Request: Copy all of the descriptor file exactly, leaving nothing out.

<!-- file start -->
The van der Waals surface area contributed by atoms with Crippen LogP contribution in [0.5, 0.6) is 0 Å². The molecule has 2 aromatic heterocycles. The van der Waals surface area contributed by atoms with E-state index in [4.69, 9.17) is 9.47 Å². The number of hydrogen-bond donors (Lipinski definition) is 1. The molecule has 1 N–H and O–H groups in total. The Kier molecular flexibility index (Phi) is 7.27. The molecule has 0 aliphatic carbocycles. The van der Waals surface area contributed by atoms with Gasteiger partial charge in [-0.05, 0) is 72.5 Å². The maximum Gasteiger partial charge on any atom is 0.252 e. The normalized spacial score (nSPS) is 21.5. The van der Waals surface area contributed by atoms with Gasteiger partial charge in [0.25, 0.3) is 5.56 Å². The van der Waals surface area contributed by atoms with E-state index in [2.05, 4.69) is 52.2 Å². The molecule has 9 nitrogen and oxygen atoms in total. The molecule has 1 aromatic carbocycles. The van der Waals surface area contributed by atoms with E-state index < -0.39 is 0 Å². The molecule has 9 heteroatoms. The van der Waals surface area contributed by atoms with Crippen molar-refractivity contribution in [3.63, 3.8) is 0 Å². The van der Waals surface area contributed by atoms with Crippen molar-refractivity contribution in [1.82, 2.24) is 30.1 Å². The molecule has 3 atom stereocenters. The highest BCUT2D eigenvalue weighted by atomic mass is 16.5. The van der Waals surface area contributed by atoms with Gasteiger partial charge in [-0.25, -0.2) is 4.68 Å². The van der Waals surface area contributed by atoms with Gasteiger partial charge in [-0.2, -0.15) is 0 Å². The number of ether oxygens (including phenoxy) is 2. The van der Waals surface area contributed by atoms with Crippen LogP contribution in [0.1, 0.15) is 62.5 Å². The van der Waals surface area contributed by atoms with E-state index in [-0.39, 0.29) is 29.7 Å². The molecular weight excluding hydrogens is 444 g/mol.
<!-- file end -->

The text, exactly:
The van der Waals surface area contributed by atoms with Crippen LogP contribution in [0.5, 0.6) is 0 Å². The molecule has 2 aromatic heterocycles. The van der Waals surface area contributed by atoms with E-state index in [4.69, 9.17) is 9.47 Å². The number of hydrogen-bond donors (Lipinski definition) is 1. The molecule has 1 N–H and O–H groups in total. The Kier molecular flexibility index (Phi) is 7.27. The molecule has 0 aliphatic carbocycles. The van der Waals surface area contributed by atoms with Gasteiger partial charge in [-0.05, 0) is 72.5 Å². The maximum Gasteiger partial charge on any atom is 0.252 e. The normalized spacial score (nSPS) is 21.5. The van der Waals surface area contributed by atoms with Gasteiger partial charge in [0.25, 0.3) is 5.56 Å². The van der Waals surface area contributed by atoms with E-state index in [2.05, 4.69) is 52.2 Å². The molecule has 9 nitrogen and oxygen atoms in total. The molecule has 1 aromatic carbocycles. The van der Waals surface area contributed by atoms with E-state index < -0.39 is 0 Å². The molecule has 9 heteroatoms. The van der Waals surface area contributed by atoms with Crippen molar-refractivity contribution in [3.63, 3.8) is 0 Å². The van der Waals surface area contributed by atoms with Crippen molar-refractivity contribution in [1.82, 2.24) is 30.1 Å². The molecule has 3 atom stereocenters. The highest BCUT2D eigenvalue weighted by atomic mass is 16.5. The van der Waals surface area contributed by atoms with Gasteiger partial charge in [-0.25, -0.2) is 4.68 Å². The van der Waals surface area contributed by atoms with Gasteiger partial charge in [-0.2, -0.15) is 0 Å². The number of ether oxygens (including phenoxy) is 2. The van der Waals surface area contributed by atoms with Crippen LogP contribution in [0.1, 0.15) is 62.5 Å². The van der Waals surface area contributed by atoms with E-state index in [-0.39, 0.29) is 29.7 Å². The molecular weight excluding hydrogens is 444 g/mol.